Service would meet with opposition, even among those who would be most benefited by such extension. Yet the demands of science are daily becoming more inexorable, and the progress of meteorology toward the stand-point of an exact science is assured by the labors of those who have charge of the Signal Service.
At one time most of our American colleges and universities conducted meteorological observations. These observations were industriously made and conscientiously carried on, but were very much like private measurements of rain-fall and barometer heights—notes of the first coming of the golden robin in spring—and journals of cold or hot days. Meteorological observations which are not taken simultaneously over extended areas are of little value, save to the compilers of local almanacs. The Signal Service, having relieved four universities of their onerous meteorological responsibilities, doubtless feels indebted to them for pointing the way, and would be grateful if the universities could lead them one step higher, since it is one of the functions of a university to be always a little in advance of the ruling conditions of popular knowledge. Some plan of co-operation might be devised, by which the universities and colleges along our Atlantic sea-coast could aid the Signal Service in testing the value of more delicate investigations upon atmospheric changes than can be carried on at the present Government stations. Harvard University, Yale, Columbia, Princeton Colleges, the University of Pennsylvania, and Johns Hopkins University could, doubtless, provide suitable rooms and experienced assistants for testing the value of simultaneous observations upon various phenomena which are not at present taken into account in weather predictions. We judge at present of climatic changes by observations aboveground; it may be that the presence of earth-currents of electricity, of fluctuations in the earth's magnetism, of waves of heat through the superficial layers of the earth, may reveal important factors in announcing meteorological changes. Simultaneous observations, upon the slight earthquake-shocks which are continually pulsating beneath the apparently calm surface upon which our great cities are built, may have important relations to conditions of heat and cold. The mere mention of these unobserved phenomena is sufficient to show the state of our ignorance, and to lead us to expect that investigations in physical laboratories will be of practical value in leading the Signal Service to extend its usefulness.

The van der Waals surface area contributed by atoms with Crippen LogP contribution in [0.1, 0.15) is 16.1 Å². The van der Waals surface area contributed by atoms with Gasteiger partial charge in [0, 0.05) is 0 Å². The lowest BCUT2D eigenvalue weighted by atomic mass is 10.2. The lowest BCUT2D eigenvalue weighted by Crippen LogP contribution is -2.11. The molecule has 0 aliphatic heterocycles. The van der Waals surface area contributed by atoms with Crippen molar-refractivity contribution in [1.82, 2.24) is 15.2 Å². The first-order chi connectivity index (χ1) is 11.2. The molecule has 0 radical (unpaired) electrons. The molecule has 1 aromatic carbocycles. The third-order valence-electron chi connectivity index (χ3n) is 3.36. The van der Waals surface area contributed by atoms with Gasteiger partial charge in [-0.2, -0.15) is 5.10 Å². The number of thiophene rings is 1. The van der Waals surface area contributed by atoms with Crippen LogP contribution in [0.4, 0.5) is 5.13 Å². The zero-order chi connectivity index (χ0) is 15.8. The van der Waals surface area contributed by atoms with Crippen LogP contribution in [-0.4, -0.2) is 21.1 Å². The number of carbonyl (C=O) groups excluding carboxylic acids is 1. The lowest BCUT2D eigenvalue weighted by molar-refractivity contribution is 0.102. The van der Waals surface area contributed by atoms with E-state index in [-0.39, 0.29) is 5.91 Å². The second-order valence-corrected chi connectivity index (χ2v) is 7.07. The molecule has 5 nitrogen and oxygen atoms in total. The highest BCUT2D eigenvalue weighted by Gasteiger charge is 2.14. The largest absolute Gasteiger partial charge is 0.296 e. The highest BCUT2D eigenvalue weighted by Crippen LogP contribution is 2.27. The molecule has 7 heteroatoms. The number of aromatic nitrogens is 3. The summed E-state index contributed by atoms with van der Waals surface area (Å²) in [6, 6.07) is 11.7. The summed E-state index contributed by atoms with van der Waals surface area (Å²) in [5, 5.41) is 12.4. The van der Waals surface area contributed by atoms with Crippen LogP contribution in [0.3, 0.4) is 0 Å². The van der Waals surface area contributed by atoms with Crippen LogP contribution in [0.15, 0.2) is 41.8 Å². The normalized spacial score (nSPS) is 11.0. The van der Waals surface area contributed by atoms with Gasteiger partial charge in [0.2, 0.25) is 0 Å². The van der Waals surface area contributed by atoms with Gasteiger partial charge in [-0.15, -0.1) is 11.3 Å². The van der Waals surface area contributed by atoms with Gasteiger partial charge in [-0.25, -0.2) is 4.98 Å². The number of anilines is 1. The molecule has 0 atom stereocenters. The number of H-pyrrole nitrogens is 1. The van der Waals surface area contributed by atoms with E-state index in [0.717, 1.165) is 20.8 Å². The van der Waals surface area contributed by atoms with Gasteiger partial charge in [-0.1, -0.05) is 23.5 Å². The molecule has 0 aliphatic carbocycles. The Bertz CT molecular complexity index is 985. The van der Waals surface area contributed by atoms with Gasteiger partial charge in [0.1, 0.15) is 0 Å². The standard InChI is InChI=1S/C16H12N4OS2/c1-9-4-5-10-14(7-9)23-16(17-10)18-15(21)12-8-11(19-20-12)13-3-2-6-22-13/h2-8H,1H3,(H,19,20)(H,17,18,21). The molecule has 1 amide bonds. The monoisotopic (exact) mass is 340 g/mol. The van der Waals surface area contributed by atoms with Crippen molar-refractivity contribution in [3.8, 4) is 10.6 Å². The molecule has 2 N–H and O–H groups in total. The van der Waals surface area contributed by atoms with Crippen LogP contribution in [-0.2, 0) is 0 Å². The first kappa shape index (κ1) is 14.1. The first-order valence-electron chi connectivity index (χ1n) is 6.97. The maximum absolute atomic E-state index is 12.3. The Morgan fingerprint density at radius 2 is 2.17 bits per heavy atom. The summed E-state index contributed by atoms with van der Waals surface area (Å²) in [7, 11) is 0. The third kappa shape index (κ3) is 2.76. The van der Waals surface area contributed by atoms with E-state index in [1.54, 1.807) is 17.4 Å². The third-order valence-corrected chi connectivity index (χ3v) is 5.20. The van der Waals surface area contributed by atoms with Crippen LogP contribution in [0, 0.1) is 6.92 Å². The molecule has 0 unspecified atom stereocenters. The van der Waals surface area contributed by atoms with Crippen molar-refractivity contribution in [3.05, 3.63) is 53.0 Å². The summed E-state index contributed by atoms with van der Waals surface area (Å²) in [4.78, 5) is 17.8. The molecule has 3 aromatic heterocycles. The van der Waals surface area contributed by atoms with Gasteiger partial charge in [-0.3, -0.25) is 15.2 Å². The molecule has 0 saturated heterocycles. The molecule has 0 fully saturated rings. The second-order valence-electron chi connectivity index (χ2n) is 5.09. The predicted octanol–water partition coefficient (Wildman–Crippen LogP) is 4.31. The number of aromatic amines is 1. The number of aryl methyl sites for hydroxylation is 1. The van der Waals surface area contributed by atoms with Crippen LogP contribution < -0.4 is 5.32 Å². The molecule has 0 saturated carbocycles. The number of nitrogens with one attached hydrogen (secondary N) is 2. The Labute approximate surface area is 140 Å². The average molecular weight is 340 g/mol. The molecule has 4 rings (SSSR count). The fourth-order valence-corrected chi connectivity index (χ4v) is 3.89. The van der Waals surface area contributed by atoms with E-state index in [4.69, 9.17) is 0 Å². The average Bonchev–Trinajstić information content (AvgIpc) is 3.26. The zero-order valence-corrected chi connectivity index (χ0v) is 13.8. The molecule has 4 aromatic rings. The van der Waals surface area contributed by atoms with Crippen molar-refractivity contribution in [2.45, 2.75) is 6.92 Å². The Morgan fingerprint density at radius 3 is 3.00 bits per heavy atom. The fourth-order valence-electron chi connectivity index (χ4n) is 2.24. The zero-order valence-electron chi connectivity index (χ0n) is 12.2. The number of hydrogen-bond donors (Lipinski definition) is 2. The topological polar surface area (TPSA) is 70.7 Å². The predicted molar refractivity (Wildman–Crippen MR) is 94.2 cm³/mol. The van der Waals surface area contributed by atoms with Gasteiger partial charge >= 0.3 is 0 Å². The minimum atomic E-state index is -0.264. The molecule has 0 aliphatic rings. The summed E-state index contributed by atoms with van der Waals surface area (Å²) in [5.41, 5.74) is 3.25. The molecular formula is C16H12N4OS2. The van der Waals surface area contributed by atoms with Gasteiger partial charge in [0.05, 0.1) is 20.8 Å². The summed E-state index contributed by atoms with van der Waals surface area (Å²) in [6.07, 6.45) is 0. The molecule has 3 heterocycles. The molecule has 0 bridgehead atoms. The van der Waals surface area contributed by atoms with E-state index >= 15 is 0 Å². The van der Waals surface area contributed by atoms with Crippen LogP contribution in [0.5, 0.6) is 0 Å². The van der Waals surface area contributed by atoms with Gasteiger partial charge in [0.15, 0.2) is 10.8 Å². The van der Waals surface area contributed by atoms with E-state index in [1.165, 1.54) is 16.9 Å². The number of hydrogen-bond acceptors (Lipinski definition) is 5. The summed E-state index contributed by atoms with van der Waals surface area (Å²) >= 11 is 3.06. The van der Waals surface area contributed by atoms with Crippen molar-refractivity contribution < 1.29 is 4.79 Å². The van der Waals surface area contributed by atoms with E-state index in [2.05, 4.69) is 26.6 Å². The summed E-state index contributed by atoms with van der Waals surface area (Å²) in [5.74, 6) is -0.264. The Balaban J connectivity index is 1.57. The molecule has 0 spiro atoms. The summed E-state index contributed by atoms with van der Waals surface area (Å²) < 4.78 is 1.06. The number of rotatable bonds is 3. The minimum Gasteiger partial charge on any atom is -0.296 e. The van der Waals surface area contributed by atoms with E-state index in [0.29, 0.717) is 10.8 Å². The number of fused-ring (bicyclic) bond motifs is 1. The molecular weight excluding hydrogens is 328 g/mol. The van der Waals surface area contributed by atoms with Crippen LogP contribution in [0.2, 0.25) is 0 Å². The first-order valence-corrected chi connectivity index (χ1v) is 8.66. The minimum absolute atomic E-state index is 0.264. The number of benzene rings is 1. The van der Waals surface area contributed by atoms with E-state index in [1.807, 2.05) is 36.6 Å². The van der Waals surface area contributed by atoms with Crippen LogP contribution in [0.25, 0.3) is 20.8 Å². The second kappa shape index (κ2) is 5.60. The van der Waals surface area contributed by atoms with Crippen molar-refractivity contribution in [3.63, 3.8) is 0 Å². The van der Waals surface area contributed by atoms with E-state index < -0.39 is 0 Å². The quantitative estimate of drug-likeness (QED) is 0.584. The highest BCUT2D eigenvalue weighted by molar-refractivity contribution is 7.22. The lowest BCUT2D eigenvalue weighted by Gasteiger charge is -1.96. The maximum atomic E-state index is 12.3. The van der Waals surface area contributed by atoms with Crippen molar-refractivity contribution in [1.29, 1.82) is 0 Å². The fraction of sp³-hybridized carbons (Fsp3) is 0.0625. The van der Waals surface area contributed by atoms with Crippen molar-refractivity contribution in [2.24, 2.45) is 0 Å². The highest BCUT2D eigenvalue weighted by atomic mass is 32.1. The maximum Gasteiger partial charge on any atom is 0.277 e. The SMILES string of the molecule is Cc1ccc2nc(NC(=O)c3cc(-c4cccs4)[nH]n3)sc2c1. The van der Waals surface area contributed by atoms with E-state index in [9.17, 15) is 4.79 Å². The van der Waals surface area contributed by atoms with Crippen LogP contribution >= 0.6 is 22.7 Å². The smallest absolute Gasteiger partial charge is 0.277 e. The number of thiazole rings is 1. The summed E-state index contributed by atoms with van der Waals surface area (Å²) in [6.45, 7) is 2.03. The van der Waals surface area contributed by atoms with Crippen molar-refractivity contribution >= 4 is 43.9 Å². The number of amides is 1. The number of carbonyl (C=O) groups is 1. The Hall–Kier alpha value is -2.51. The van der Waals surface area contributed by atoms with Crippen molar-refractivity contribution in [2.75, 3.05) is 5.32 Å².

The electrical state of the air is supposed to have great influence upon the proper conditions for fair weather and for storms, and to also affect the states of health and disease; but no definite information has been collected which bears upon these points. The Signal Service would aid the science of meteorology very greatly by extending observations on the electrical state of the air over large areas of territory.
The apparatus for studying the electricity of the atmosphere is